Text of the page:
Destino, meaning “destination” or “destiny” in Spanish, tells the story of undocumented Central American migrants and the perilous journey by freight train across Mexico, as they attempt to enter the United States in pursuit of a better life.
In Destino, photographer Michelle Frankfurter seeks to capture the experience of people who struggle to control their own destiny when confronted by extreme circumstances.
Destino is both a social commentary on one of the biggest global issues of the time and an epic adventure tale.
It conveys the experience of a generation of exiles, driven by poverty and the dysfunction of failed states, traveling across a landscape that has become increasingly dangerous, heading towards a precarious future as a last resort.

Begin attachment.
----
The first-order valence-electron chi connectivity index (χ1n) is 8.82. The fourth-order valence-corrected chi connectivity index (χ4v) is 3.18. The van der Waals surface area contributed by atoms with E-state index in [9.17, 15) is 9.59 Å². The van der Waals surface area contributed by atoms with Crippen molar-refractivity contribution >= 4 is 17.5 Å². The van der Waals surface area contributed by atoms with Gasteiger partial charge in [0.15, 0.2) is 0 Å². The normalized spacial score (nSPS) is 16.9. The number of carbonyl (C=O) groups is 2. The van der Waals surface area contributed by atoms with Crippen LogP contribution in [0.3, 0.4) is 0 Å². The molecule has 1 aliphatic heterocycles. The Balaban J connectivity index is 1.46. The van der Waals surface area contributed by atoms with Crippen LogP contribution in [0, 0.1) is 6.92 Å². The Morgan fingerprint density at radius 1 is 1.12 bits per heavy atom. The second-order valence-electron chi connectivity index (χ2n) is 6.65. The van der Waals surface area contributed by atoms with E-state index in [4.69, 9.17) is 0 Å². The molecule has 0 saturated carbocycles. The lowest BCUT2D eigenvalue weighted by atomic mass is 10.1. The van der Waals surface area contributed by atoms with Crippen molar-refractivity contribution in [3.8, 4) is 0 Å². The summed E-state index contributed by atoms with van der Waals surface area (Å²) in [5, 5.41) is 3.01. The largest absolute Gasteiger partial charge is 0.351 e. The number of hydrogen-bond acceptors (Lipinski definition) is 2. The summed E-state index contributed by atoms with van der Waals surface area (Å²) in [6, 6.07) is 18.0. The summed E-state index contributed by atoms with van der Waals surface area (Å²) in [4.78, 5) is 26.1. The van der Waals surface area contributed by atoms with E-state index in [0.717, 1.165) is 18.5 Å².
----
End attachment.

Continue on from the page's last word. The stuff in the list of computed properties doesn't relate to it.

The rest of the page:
The unprecedented wave of Central American migration began a full century after Mexican immigration to the US, the consequence of bloody civil wars, US cold war intervention and crippling international trade policies.
Such conflicts left a legacy of drug and gang related violence, rampant domestic abuse, and unrelenting poverty.
Despite an economic downturn, anti-immigrant sentiment, and a stalled immigration reform bill, Central American migration is on the rise. Destino addresses the root causes behind this wave of human migration.
Frankfurter’s aim in Destino is to take the viewer beyond what is expected and humanize the real-life individuals behind the polarizing political debate, to draw attention to the underlying causes behind this migration and see and feel the humanity of these people who seek no more than the security and prosperity that they imagine is lived within the United States.
The campaign’s goal is $18,500 and ends June 27.
Featured Photo: Salvadoran migrant, Hermanos en El Camino migrant shelter, Ixtepéc, Oaxaca. 2009